Once upon a time, the near universal desire for a juicy burger wasn’t a concern for restaurant chefs. Burgers were sold at burger joints, diners, and pubs restaurants where the chef’s name was printed on the menu didn’t bother with them. This all changed in 2001. Fancy French chef Daniel Boulud, whose flagship restaurant Daniel was one of those atop the city’s fine-dining heap, debuted the game-changing db burger at his new restaurant, DB Bistro Moderne. The New York Times restaurant critic William Grimes identified it by its price point: the “$27” db burger, then a jaw-dropping number for the humble American classic. “It is quite a production. Impressive, absolutely delicious, and for me, a little pointless,” he said in his restaurant review of the sirloin burger, a baroque feat of burger architecture stuffed with short rib, black truffles, and foie gras. Grimes passed over the gimmicky patty on the list of recommended dishes and concluded of the restaurant: “It’s a rollicking, jolly place, and there’s a very good reason why the mood is upbeat. Mr. Boulud, in a casual vein, is turning out some of the most appealing, accessible food in town. Even the Versailles-burger can’t spoil the fun.”
“It is this burger eclipse effect—the potential of a burger to overshadow everything else on a menu—that makes chefs like Jeremy Spector afraid to serve them."
What Grimes missed was how Boulud’s instinct for high-low dining, as exemplified by this fantastical burger, would come to define the post-9/11 dining scene in New York City and the outsized role the burger would now play in it. Eight years later, chefs Lee Hanson and Riad Nasr at Minetta Tavern rolled out their $26 Black Label burger, made with dry-aged meat on a brioche bun from Balthazar Bakery, setting off a craze for custom meat blends from the upscale beef purveyor Pat LaFrieda. “We installed a plancha to do seafood, but now we only use if for the burgers,” Nasr told Nick Solares at Serious Eats. It is this burger eclipse effect—the potential of a burger to overshadow everything else on a menu—that makes chefs like Jeremy Spector afraid to serve them. With a burger, customers know what they’re getting and that it will satisfy a primal urge for fatty, bloody meat.
The burger eclipse effect explains why Michael Anthony, chef of the high-end seasonal classic Gramercy Tavern, “resisted the idea of the burger.” “There are a wide variety of things that are worth ordering,” he said. “But if there’s a burger on the menu, people will order those. Even me.” It was an impending renovation in 2011 that changed his mind. Unsure if they would get re-approved by the city for their wood-burning grill, he felt that it would be a shame if they never cooked the “all-American sandwich” on that grill. They settled on making it an off-the-menu choice because the kitchen couldn’t handle making more than a limited number each night. The buns and pickles were made from scratch. And the meat for the burger—a mix of short rib, brisket, and top round—was in short supply because they buy whole sides of cows and need to use all the various cuts in different dishes.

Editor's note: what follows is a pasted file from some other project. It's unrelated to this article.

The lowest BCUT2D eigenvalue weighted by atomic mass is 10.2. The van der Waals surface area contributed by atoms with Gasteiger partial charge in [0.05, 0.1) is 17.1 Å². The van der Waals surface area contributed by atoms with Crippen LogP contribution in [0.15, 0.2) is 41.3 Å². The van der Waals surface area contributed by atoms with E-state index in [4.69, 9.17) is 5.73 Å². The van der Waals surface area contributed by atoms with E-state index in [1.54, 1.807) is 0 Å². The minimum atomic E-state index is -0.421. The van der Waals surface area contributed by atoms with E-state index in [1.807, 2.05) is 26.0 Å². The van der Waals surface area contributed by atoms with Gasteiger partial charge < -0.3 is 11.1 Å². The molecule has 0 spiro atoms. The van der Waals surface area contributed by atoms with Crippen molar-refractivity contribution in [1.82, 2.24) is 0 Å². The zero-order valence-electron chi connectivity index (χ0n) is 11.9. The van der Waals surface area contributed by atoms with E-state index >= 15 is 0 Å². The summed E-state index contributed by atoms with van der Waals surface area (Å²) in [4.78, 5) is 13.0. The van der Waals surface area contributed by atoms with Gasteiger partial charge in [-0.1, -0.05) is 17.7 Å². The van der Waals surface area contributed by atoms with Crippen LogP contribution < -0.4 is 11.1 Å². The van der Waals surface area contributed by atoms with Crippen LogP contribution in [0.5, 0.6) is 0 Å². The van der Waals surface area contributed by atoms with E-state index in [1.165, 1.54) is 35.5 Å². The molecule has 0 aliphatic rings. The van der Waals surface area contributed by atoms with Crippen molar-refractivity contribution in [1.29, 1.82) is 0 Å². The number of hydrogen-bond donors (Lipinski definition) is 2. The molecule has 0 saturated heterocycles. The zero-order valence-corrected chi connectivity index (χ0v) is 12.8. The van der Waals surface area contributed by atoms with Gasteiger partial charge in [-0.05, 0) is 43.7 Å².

An on-the-menu burger could destroy the delicate balance of the kitchen’s dedicated workspaces and commitment to using every inch of those cow sides. Even as Anthony found his way to serving an off-the-menu burger that worked for a restaurant, he still had some ambivalence on its larger role in restaurant culture. “It started with the crash of 2008. We were craving accessible, all-American food. We were sick of hearing what county the rutabaga is from,” said Anthony. “I wish you could get that satisfaction in a bowl of carrots.”
Atlanta chef-restaurateur Linton Hopkins faced a similar predicament with the popularity of his off-the-menu burger at gastropub Holeman & Finch. Hopkins also tried to create a restaurant dedicated to whole-animal cookery. Their off-the-menu burger originally debuted as a way to incentivize a late-night crowd to come in after 10pm. Hopkins’ “memory burger” was made with double patty of freshly ground meat, bread baked in house, and his grandma’s pickle recipe. It quickly became so popular that groups of people began collecting at the restaurant to wait for the debut of the late-night burger. “We had to make rules, like every 30 minutes you have to order something,” said Hopkins. “We got tired of saying, sorry, our griddle only does 12 and we’re out after 24.”
“This is what happens when an off-the-menu item takes over your business and the restaurant was never built for it.”
Giving in to the demand and the fact that the burger was anything but a secret, Hopkins put it on the menu at Holeman & Finch (and opened up a complete burger restaurant, H&F Burger, across town in 2015), but that presented a new set of problems. “Then it was only burgers. It really hurt our staff’s morale. Regulars stopped coming,” said Hopkins of Holeman & Finch. “This is what happens when an off-the-menu item takes over your business and the restaurant was never built for it.”